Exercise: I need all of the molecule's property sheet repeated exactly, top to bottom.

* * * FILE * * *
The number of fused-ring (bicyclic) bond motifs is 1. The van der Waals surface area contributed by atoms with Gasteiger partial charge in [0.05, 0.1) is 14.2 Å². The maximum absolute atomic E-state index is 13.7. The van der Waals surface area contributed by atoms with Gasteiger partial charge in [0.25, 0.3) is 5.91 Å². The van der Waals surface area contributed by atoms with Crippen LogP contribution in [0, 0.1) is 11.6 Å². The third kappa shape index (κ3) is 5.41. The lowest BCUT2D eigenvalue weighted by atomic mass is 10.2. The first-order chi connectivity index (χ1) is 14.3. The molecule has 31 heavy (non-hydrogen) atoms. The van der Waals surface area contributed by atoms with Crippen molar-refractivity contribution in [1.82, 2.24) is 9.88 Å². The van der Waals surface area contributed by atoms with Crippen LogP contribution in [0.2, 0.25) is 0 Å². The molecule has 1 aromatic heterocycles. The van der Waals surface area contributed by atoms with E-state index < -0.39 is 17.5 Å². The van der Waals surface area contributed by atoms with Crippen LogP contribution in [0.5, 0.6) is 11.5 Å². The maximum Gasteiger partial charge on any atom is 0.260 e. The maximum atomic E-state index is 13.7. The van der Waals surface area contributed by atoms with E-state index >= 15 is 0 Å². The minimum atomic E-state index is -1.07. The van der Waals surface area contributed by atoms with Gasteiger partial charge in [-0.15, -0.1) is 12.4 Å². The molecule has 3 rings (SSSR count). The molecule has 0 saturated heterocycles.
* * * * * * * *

The number of fused-ring (bicyclic) bond motifs is 1. The van der Waals surface area contributed by atoms with Gasteiger partial charge in [0.05, 0.1) is 14.2 Å². The maximum absolute atomic E-state index is 13.7. The van der Waals surface area contributed by atoms with Gasteiger partial charge in [0.25, 0.3) is 5.91 Å². The van der Waals surface area contributed by atoms with Crippen LogP contribution in [0, 0.1) is 11.6 Å². The third kappa shape index (κ3) is 5.41. The lowest BCUT2D eigenvalue weighted by atomic mass is 10.2. The first-order chi connectivity index (χ1) is 14.3. The molecule has 31 heavy (non-hydrogen) atoms. The van der Waals surface area contributed by atoms with Crippen molar-refractivity contribution in [1.82, 2.24) is 9.88 Å². The van der Waals surface area contributed by atoms with Crippen LogP contribution in [0.2, 0.25) is 0 Å². The molecule has 1 aromatic heterocycles. The van der Waals surface area contributed by atoms with E-state index < -0.39 is 17.5 Å². The van der Waals surface area contributed by atoms with Crippen LogP contribution in [0.5, 0.6) is 11.5 Å². The maximum Gasteiger partial charge on any atom is 0.260 e. The maximum atomic E-state index is 13.7. The van der Waals surface area contributed by atoms with E-state index >= 15 is 0 Å². The minimum atomic E-state index is -1.07. The van der Waals surface area contributed by atoms with Gasteiger partial charge in [-0.15, -0.1) is 12.4 Å². The molecule has 3 rings (SSSR count). The molecule has 0 saturated heterocycles.